North Carolina: General Assembly proposes constitutional amendment to cap the income tax rate at seven percent

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The North Carolina General Assembly has proposed amending the state’s constitution to cap the state income tax rate at 7 percent.  The measure proposing the change, Senate Bill 75, is entitled An Act To Amend The North Carolina Constitution To Provide That The Maximum Tax Rate On Incomes Cannot Exceed Seven Percent. The North Carolina Senate and House of Representatives recently approved SB 75, which, if approved by voters, would replace the current 10 percent income tax cap in the North Carolina Constitution.

Currently, the 2018 income tax rate in North Carolina is 5.499 percent, down from 5.75 percent in 2017.  This flat rate is the result of recent North Carolina tax reform that simplified the tiered rate schedule previously in effect at 6, 7, and 7.75 percent rates.  Current law further provides that the North Carolina income tax rate will drop to 5.25 percent in 2019, while the corporate income tax rate is scheduled to drop from 3 percent to 2.5 percent in 2019. 

If voters approve SB 75, it would take effect on or after Jan. 1. But because the proposed 7 percent income tax cap is well above current rates, the constitutional change would not have an immediate impact on tax rates. The cap would, however constrain the North Carolina General Assembly from raising the income tax rate above 7 percent in the future without voter approval.  


In October 2017, when the Tax Foundation published its 2018 State Business Tax Climate Index, the group recognized the Tar Heel State's tax system ranked 11th overall. North Carolina climbed the rankings from the 41st position just three years ago. In the Tax Foundation’s view, North Carolina’s reforms across corporate tax, individual income tax, unemployment insurance tax and sales tax continue to improve its rankings. The corporate tax component was North Carolina's highest ranked area, ranking third among the other states. The Tax Foundation credits North Carolina for its flat income tax rate structure that replaced its progressive, multi-tiered system. Supporters contend that the constitutional income tax rate cap would continue to improve North Carolina’s tax climate.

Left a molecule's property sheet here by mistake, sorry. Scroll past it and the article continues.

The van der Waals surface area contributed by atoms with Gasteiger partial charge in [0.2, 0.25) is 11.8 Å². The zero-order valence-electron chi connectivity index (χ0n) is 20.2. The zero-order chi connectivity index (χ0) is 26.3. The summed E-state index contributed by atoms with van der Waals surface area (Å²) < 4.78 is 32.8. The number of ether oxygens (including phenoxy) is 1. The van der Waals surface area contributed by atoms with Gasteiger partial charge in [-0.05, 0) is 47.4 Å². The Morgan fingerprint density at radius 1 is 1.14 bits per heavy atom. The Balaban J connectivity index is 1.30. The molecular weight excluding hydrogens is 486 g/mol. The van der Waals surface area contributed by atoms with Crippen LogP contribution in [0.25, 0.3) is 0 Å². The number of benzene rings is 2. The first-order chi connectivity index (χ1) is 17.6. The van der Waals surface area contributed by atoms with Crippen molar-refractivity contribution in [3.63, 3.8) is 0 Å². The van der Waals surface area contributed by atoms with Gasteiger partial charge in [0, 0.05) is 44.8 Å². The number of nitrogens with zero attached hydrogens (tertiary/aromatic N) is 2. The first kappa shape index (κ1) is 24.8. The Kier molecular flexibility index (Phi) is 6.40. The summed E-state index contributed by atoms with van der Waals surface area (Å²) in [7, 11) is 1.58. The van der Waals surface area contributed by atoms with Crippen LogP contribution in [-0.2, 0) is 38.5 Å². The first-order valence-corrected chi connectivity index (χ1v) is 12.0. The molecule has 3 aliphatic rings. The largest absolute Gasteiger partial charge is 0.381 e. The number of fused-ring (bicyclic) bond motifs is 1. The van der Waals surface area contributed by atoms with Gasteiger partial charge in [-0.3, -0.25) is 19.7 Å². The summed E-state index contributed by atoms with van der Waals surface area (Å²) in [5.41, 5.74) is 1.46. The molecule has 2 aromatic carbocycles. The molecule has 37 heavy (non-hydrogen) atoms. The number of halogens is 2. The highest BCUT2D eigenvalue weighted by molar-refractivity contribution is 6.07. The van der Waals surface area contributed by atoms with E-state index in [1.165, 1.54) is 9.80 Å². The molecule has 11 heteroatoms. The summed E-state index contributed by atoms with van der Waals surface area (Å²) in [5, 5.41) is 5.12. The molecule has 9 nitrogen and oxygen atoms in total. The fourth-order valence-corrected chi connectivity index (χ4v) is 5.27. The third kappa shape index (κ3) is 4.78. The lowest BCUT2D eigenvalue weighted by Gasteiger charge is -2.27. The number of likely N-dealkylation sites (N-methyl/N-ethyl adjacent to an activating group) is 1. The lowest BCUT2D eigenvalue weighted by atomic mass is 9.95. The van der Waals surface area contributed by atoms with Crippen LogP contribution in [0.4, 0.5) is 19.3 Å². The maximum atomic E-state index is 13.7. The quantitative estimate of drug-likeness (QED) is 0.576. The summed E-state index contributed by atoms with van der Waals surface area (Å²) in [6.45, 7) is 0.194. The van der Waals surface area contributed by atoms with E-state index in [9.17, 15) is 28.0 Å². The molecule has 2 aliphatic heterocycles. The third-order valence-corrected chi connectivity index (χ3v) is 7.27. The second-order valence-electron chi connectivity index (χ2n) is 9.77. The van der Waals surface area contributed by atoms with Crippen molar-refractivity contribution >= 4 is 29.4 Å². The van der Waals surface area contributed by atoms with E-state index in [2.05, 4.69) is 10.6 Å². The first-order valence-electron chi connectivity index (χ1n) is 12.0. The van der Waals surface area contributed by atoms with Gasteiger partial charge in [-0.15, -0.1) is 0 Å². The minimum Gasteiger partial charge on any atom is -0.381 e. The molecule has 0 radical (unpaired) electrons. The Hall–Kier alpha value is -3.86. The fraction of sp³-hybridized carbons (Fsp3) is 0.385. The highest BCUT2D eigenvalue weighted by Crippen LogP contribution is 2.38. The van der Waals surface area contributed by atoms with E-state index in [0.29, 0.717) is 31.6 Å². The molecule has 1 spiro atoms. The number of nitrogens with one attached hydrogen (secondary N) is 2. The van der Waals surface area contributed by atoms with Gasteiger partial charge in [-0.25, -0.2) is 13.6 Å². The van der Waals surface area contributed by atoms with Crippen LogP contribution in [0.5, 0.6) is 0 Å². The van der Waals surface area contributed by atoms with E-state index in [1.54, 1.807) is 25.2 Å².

Opponents of the tax cap contend it would be harmful to educational spending. But supporters disagree. Quoting State Director of Americans For Prosperity, North Carolina, Chris McCoy, The News & Observer suggested “[i]f a 5.5 percent tax rate were bad for education, you would think we’d see some evidence of those ill effects right now, since our tax rate is currently at that level.” 


Not everyone thinks the tax cap is a good idea. Opponents of North Carolina’s tax cap contend the tax cap will impose a serious burden on those who are less able to pay, while benefiting the wealthy and powerful. Quoting Rep. Graig Meyer, an Orange County Democrat, The News & Observer suggested “[c]aping the income tax could shift the tax burden onto lower-income residents. If the state cuts funding for services that counties use, counties will find other ways to pay for those services.” He also stated “When you limit the income tax, you push out the tax burden on to property taxes, sales taxes and user fees. Those taxes tend to disproportionately impact working people and poor people. Whereas the income tax you can use to raise more money from wealthy people who have high salaries." 

Critics further allege North Carolina’s tax cap prevents the state from building thriving communities. Specifically, the tax cap has drawn the concern of educational groups because income taxes are the largest source of state revenue and public education makes up such a large part of state spending. President and Executive Director of the Public School Forum of North Carolina Keith Poston, The News & Observer suggested “[c]apping the income tax could limit the state’s ability to adequately fund public education and other important public services.” Further he states, “[i]t could be devastating. Our schools are underfunded, and this will lock it in permanently by making it part of the state constitution.” 

Voters will decide on this measure in the statewide general election scheduled for Nov 6.  We will be tracking this measure and upcoming developments.

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